"The city is calm and some shops have reopened, but many still live in fear. Some still dare not return to their homes," said Win Htein, an opposition lawmaker from the city.
Myanma Ahlin, a state-run newspaper, carried a statement from Buddhist, Muslim, Christian and Hindu leaders expressing sorrow for the loss of life and property and calling on Buddhist monks to help ease tensions.
"We would like to call upon the government to provide sufficient security and to protect the displaced people and to investigate and take legal measures as urgently as possible," the statement said.
Muslims, who make up about 30 percent of Meikhtila's 100,000 inhabitants, have stayed off the streets since their shops and homes were burned and Buddhist mobs armed with machetes and swords began roaming the city.
Little appeared to be left of some palm tree-lined neighborhoods, where the legs of victims could be seen poking out from smoldering masses of twisted debris and ash. Broken glass, charred cars and motorcycles and overturned tables littered roads beside rows of burned-out homes and shops, evidence of the widespread chaos that swept the town.
The struggle to contain the violence has proven another major challenge to Thein Sein's reformist administration, which has faced an upsurge in fighting with ethnic Kachin rebels in the north and major protests at a northern copper mine where angry residents — emboldened by promises of freedom of expression — have come out to denounce land grabbing.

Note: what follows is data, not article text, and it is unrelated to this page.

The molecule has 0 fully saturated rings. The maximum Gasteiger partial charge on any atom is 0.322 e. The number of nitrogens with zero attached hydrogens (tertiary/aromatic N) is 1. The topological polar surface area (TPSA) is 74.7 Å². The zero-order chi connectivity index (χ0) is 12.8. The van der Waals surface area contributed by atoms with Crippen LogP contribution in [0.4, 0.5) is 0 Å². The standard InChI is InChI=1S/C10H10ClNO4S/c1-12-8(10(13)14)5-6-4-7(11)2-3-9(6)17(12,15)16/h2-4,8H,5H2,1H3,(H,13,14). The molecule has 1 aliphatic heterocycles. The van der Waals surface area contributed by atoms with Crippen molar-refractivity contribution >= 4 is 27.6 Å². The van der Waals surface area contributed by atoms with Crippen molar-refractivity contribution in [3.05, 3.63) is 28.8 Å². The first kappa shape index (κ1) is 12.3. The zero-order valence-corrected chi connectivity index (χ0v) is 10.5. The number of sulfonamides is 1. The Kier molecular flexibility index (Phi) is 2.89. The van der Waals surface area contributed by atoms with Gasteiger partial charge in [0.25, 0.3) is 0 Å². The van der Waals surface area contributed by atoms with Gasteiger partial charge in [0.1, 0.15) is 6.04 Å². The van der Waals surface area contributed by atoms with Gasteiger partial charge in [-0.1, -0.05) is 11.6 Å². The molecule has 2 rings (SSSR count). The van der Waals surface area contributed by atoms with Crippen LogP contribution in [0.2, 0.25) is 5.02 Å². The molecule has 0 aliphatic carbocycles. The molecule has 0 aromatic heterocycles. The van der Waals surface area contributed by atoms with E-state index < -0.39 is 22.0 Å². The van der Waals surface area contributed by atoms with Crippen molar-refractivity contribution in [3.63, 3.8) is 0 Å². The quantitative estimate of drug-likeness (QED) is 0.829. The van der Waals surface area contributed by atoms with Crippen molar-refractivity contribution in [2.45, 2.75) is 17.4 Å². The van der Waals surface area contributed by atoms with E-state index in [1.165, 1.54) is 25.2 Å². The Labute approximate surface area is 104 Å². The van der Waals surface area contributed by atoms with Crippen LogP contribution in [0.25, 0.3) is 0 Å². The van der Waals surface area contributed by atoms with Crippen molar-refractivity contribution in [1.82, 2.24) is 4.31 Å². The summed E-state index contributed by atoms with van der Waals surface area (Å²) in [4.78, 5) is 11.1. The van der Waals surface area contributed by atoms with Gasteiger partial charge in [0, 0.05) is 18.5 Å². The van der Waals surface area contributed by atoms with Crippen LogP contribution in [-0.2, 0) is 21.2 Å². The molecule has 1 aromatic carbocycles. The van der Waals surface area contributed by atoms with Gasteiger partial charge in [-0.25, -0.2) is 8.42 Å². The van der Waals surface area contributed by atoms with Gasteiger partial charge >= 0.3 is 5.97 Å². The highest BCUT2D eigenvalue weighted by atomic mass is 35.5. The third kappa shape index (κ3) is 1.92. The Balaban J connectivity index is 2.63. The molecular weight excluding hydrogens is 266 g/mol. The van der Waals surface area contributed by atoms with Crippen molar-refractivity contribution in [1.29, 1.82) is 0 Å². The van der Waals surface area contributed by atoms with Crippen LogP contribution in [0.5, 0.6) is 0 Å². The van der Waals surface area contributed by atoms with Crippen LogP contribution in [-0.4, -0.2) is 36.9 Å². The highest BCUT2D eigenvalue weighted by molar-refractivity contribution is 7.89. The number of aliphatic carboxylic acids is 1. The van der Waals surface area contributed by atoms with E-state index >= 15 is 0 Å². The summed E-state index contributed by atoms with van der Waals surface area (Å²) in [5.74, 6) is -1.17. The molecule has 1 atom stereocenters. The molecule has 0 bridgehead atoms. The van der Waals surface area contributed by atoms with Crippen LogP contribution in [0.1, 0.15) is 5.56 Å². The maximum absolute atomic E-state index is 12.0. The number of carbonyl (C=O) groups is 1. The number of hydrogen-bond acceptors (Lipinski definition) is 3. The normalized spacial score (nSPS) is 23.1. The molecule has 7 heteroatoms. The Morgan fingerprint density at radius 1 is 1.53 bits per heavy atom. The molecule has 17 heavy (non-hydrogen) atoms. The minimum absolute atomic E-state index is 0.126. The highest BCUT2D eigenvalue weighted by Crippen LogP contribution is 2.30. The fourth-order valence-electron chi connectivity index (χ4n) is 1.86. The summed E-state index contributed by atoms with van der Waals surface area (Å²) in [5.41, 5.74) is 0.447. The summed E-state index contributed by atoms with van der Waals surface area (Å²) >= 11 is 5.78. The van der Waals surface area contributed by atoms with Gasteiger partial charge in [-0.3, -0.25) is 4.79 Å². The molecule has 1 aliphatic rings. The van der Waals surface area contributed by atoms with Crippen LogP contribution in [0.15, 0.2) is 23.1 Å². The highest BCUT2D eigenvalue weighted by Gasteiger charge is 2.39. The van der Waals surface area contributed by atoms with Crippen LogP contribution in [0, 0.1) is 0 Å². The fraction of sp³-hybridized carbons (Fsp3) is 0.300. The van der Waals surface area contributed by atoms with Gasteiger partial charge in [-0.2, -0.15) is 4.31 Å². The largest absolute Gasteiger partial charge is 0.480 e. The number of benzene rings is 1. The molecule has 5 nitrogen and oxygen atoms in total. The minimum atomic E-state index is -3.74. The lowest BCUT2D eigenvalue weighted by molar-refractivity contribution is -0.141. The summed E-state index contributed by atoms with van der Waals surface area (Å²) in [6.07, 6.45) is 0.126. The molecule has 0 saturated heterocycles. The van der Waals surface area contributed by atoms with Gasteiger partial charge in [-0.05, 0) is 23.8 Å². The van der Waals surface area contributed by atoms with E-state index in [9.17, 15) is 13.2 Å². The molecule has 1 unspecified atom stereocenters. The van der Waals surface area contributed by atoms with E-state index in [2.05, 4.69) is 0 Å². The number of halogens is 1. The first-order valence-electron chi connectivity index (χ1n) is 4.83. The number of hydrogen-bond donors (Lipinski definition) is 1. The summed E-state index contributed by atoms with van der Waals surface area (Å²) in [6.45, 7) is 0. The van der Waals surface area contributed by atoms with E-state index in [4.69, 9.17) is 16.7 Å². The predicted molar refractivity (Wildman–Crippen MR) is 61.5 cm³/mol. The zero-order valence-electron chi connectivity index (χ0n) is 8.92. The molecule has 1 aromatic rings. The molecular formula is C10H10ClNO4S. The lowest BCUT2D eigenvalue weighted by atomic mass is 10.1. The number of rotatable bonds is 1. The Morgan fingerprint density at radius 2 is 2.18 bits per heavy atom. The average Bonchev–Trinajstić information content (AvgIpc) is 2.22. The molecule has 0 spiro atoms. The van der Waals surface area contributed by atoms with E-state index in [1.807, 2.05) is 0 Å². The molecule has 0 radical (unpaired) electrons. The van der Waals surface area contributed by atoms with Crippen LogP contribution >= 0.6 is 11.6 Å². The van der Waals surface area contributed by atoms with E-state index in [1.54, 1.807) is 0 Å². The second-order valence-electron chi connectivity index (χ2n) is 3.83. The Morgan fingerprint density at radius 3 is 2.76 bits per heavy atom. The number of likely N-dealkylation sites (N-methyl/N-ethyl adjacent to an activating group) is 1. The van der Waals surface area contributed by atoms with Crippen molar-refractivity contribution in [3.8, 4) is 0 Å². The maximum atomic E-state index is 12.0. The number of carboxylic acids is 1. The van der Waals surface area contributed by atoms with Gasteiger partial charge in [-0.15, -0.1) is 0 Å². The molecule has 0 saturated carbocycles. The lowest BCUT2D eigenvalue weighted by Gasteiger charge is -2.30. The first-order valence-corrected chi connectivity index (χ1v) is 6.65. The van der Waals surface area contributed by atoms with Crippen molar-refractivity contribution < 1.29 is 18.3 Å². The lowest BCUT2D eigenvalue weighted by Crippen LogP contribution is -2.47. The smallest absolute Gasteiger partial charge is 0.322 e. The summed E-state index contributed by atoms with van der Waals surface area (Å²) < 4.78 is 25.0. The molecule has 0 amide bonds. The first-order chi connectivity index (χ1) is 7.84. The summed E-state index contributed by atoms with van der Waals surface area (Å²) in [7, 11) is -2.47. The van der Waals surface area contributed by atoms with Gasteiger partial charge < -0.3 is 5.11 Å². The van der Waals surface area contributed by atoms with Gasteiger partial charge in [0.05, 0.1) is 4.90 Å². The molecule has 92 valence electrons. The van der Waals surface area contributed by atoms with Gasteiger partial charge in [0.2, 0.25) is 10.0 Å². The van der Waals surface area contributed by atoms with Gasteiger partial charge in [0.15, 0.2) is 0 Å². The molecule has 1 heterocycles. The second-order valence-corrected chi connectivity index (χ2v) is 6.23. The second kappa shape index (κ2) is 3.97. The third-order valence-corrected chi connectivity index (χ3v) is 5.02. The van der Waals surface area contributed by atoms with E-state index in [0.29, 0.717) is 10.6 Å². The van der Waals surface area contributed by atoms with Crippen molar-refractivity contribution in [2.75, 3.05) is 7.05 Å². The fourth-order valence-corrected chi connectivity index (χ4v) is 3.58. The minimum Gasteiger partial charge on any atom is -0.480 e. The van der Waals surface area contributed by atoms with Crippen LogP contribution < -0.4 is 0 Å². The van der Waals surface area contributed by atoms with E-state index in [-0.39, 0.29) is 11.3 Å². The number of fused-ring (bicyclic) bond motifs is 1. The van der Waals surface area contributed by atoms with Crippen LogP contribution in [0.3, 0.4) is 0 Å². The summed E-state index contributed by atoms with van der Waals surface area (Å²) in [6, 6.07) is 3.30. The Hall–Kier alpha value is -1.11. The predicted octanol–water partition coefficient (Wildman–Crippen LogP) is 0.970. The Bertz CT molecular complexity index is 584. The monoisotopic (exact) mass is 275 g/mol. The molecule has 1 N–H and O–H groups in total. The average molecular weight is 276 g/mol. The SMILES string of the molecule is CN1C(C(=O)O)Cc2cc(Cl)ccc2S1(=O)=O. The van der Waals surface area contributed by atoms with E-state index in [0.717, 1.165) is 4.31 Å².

The devastation was reminiscent of last year's clashes between ethnic Rakhine Buddhists and Muslim Rohingya that left hundreds of people dead and more than 100,000 displaced — almost all of them Muslim. The Rohingya are widely perceived as illegal migrants and foreigners from Bangladesh; the Muslim population of Meikhtila is believed to be mostly of Indian origin.
Chaos began Wednesday after an argument broke out between a Muslim gold shop owner and his Buddhist customers. Once news spread that a Muslim man had killed a Buddhist monk, Buddhist mobs rampaged through a Muslim neighborhood and the situation quickly spiraled out of control.
Residents and activists said the police did little to stop the rioters or reacted too slowly, allowing the violence to escalate.
Occasional isolated violence involving Myanmar's majority Buddhist and minority Muslim communities has occurred for decades, even under the authoritarian military governments that ruled the country from 1962 to 2011.